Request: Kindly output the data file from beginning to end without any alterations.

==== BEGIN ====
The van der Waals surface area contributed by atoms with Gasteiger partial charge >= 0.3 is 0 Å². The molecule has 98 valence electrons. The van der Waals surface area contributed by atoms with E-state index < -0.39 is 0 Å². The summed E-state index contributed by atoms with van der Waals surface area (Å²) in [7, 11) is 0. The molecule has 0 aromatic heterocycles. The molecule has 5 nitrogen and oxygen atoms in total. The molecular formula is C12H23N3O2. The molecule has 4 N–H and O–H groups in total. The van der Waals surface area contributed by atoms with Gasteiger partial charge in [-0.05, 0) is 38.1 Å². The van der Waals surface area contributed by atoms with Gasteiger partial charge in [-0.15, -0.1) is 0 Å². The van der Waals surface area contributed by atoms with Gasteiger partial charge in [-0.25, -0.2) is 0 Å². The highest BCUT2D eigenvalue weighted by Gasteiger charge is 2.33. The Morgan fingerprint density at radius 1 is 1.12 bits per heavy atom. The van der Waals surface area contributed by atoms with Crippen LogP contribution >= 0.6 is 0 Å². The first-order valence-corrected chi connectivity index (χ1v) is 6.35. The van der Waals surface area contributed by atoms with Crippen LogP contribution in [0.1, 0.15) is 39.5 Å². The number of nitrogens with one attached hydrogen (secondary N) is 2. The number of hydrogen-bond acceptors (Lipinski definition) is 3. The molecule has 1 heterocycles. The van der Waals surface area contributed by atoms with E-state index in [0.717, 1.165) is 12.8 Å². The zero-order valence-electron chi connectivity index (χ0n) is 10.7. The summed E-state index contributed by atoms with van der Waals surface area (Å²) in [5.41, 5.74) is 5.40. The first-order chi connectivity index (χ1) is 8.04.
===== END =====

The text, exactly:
The van der Waals surface area contributed by atoms with Gasteiger partial charge >= 0.3 is 0 Å². The molecule has 98 valence electrons. The van der Waals surface area contributed by atoms with E-state index < -0.39 is 0 Å². The summed E-state index contributed by atoms with van der Waals surface area (Å²) in [7, 11) is 0. The molecule has 0 aromatic heterocycles. The molecule has 5 nitrogen and oxygen atoms in total. The molecular formula is C12H23N3O2. The molecule has 4 N–H and O–H groups in total. The van der Waals surface area contributed by atoms with Gasteiger partial charge in [-0.05, 0) is 38.1 Å². The van der Waals surface area contributed by atoms with Gasteiger partial charge in [-0.15, -0.1) is 0 Å². The van der Waals surface area contributed by atoms with Gasteiger partial charge in [-0.25, -0.2) is 0 Å². The highest BCUT2D eigenvalue weighted by Gasteiger charge is 2.33. The Morgan fingerprint density at radius 1 is 1.12 bits per heavy atom. The van der Waals surface area contributed by atoms with Crippen LogP contribution >= 0.6 is 0 Å². The first-order valence-corrected chi connectivity index (χ1v) is 6.35. The van der Waals surface area contributed by atoms with Crippen LogP contribution in [0.1, 0.15) is 39.5 Å². The number of nitrogens with one attached hydrogen (secondary N) is 2. The number of hydrogen-bond acceptors (Lipinski definition) is 3. The molecule has 1 heterocycles. The van der Waals surface area contributed by atoms with E-state index in [0.717, 1.165) is 12.8 Å². The zero-order valence-electron chi connectivity index (χ0n) is 10.7. The summed E-state index contributed by atoms with van der Waals surface area (Å²) in [5.41, 5.74) is 5.40. The first-order chi connectivity index (χ1) is 8.04.